Enneagram Test For Your Business

Episode Summary

In this episode, Matt and Rick discuss how to use the Enneagram Test For Your Business to help your team communicate better. 

Episode Notes

Listen in as we talk about the Enneagram which is a great tool of communication. We talk about this test, what it entails, how to use it and how it gives you an idea about the different types of people on your team and how they communicate. 

There are nine different personality types on the Enneagram Test, we go through each of them in detail and how their personality affects their communication and how they relate with other team members. It is important to note that there are no wrong or negative personalities. Also, the key is to understand your own type and how it may affect other people. This is how we apply the Enneagram Test for your business.

Everybody has one dominant personality type and a secondary one. However, as a business owner, once you understand your individual team member’s dominant personality types and their secondary personality types, you can assign them the roles that suit them well. Tune in as we go through each of the nine personality types in great detail.

Key Takeaways

  • What is the Enneagram Test for your business and how to use it to improve communication in your team (2:06)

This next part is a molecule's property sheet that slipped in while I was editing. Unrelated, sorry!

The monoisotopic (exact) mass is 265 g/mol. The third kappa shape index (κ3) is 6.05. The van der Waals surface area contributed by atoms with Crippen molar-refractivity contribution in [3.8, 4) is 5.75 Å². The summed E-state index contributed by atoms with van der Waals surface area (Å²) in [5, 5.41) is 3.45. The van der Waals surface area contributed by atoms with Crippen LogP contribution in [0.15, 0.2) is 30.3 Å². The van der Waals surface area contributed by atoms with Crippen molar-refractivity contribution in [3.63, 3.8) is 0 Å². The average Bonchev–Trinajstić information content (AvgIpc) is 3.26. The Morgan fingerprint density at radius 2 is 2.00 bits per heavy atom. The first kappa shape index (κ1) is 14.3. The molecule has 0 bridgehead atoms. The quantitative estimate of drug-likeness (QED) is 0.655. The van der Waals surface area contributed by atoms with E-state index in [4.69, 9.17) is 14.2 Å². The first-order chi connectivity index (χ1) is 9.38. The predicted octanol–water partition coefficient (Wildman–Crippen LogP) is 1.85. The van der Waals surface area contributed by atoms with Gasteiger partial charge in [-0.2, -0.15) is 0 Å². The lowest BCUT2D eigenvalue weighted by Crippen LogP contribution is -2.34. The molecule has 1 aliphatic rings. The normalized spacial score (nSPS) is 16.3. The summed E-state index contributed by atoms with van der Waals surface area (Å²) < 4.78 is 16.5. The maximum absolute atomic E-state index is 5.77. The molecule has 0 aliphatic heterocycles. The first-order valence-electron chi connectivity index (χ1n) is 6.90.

• The nine different personalities in the Enneagram Test (4:35)
  • The advantages and downsides of a reformer  (4:48)
  • Identifying your dominant personality and your secondary personality type and why it is important for coaches to have a caring interpersonal personality (7:53)
  • Why an achiever personality type is good at sales and marketing (11:06)
  • Why the challenger personality type makes a good team coach (24:28)
  • Understanding the positives sides of every personality type and coaching to improve on the negative side (31:47)

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Mentioned in this episode

Matt Helland

Rick Mayo 

Alloy Personal Training Franchise



The Enneagram Test For Your Business

Something that we use here at work that we really like, is something called the Enneagram Test For Your Business. Now, I’m not going to lay claim to coming up with the idea to use it for business. There are consultants and companies that will come in and administer the enneagram for you and then help you understand how it works for your company. 

We first heard about it on the Andy Stanley podcast through the lens of business. For us the enneagram is a great tool for communication.